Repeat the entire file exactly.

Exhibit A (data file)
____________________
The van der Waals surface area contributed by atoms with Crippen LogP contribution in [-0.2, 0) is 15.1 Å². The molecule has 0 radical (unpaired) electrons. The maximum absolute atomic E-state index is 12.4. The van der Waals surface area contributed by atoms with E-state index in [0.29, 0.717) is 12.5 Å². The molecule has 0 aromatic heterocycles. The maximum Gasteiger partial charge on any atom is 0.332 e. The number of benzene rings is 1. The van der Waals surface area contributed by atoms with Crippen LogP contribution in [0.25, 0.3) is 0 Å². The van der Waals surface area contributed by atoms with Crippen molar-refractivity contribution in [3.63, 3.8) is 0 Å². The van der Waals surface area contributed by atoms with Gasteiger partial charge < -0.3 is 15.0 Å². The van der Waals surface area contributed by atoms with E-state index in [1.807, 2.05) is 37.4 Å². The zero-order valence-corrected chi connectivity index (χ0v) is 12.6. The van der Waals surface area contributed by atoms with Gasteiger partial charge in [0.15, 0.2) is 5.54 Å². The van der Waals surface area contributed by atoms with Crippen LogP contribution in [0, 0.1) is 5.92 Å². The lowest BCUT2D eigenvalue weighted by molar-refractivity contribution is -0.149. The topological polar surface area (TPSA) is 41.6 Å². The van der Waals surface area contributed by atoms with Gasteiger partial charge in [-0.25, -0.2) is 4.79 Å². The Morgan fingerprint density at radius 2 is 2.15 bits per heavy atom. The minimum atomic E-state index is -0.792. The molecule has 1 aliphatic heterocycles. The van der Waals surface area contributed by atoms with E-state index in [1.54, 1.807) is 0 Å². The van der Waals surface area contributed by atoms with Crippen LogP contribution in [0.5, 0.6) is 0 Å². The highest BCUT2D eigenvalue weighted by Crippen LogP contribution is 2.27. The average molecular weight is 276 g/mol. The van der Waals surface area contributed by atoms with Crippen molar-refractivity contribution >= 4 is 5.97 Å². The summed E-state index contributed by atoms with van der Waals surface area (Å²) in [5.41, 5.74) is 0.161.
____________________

The van der Waals surface area contributed by atoms with Crippen LogP contribution in [-0.2, 0) is 15.1 Å². The molecule has 0 radical (unpaired) electrons. The maximum absolute atomic E-state index is 12.4. The van der Waals surface area contributed by atoms with E-state index in [0.29, 0.717) is 12.5 Å². The molecule has 0 aromatic heterocycles. The maximum Gasteiger partial charge on any atom is 0.332 e. The number of benzene rings is 1. The van der Waals surface area contributed by atoms with Crippen LogP contribution in [0.25, 0.3) is 0 Å². The van der Waals surface area contributed by atoms with Crippen molar-refractivity contribution in [3.63, 3.8) is 0 Å². The van der Waals surface area contributed by atoms with Gasteiger partial charge < -0.3 is 15.0 Å². The van der Waals surface area contributed by atoms with E-state index in [1.807, 2.05) is 37.4 Å². The zero-order valence-corrected chi connectivity index (χ0v) is 12.6. The van der Waals surface area contributed by atoms with Gasteiger partial charge in [0.15, 0.2) is 5.54 Å². The van der Waals surface area contributed by atoms with Crippen LogP contribution in [0, 0.1) is 5.92 Å². The lowest BCUT2D eigenvalue weighted by molar-refractivity contribution is -0.149. The topological polar surface area (TPSA) is 41.6 Å². The van der Waals surface area contributed by atoms with Gasteiger partial charge in [-0.25, -0.2) is 4.79 Å². The Morgan fingerprint density at radius 2 is 2.15 bits per heavy atom. The minimum atomic E-state index is -0.792. The molecule has 1 aliphatic heterocycles. The van der Waals surface area contributed by atoms with E-state index in [1.54, 1.807) is 0 Å². The van der Waals surface area contributed by atoms with Crippen LogP contribution in [0.5, 0.6) is 0 Å². The highest BCUT2D eigenvalue weighted by Crippen LogP contribution is 2.27. The average molecular weight is 276 g/mol. The van der Waals surface area contributed by atoms with Crippen molar-refractivity contribution >= 4 is 5.97 Å². The summed E-state index contributed by atoms with van der Waals surface area (Å²) in [5.41, 5.74) is 0.161.